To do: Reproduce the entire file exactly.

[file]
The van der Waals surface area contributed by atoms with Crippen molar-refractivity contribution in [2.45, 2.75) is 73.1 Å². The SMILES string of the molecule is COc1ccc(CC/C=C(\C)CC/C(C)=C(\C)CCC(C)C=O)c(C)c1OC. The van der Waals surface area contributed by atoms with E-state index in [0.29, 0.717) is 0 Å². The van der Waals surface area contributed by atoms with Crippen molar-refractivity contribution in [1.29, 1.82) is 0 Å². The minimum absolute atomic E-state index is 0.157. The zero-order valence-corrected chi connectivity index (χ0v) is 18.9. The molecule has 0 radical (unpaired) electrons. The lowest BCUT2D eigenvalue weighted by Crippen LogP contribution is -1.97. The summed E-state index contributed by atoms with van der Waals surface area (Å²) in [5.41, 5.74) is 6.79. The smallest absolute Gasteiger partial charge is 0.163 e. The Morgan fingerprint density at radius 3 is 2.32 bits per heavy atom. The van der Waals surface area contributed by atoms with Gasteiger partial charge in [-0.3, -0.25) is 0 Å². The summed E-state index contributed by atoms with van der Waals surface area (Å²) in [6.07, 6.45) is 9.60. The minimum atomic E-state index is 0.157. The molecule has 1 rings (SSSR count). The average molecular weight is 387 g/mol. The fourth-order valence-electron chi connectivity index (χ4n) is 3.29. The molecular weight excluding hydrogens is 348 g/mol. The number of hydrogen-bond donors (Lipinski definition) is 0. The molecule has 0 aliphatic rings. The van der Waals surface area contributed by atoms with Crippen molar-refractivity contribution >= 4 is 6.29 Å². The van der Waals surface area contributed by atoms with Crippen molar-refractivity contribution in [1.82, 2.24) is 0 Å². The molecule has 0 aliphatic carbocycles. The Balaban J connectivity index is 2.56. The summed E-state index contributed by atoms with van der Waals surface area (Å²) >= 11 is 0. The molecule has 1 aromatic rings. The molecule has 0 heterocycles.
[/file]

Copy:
The van der Waals surface area contributed by atoms with Crippen molar-refractivity contribution in [2.45, 2.75) is 73.1 Å². The SMILES string of the molecule is COc1ccc(CC/C=C(\C)CC/C(C)=C(\C)CCC(C)C=O)c(C)c1OC. The van der Waals surface area contributed by atoms with E-state index in [0.29, 0.717) is 0 Å². The van der Waals surface area contributed by atoms with Crippen molar-refractivity contribution in [1.29, 1.82) is 0 Å². The minimum absolute atomic E-state index is 0.157. The zero-order valence-corrected chi connectivity index (χ0v) is 18.9. The molecule has 0 radical (unpaired) electrons. The lowest BCUT2D eigenvalue weighted by Crippen LogP contribution is -1.97. The summed E-state index contributed by atoms with van der Waals surface area (Å²) in [5.41, 5.74) is 6.79. The smallest absolute Gasteiger partial charge is 0.163 e. The Morgan fingerprint density at radius 3 is 2.32 bits per heavy atom. The van der Waals surface area contributed by atoms with Gasteiger partial charge in [-0.3, -0.25) is 0 Å². The summed E-state index contributed by atoms with van der Waals surface area (Å²) in [6.07, 6.45) is 9.60. The minimum atomic E-state index is 0.157. The molecule has 1 rings (SSSR count). The average molecular weight is 387 g/mol. The fourth-order valence-electron chi connectivity index (χ4n) is 3.29. The molecular weight excluding hydrogens is 348 g/mol. The number of hydrogen-bond donors (Lipinski definition) is 0. The molecule has 0 aliphatic rings. The van der Waals surface area contributed by atoms with Crippen molar-refractivity contribution >= 4 is 6.29 Å². The van der Waals surface area contributed by atoms with Crippen molar-refractivity contribution in [1.82, 2.24) is 0 Å². The molecule has 0 aliphatic carbocycles. The Balaban J connectivity index is 2.56. The summed E-state index contributed by atoms with van der Waals surface area (Å²) >= 11 is 0. The molecule has 1 aromatic rings. The molecule has 0 heterocycles.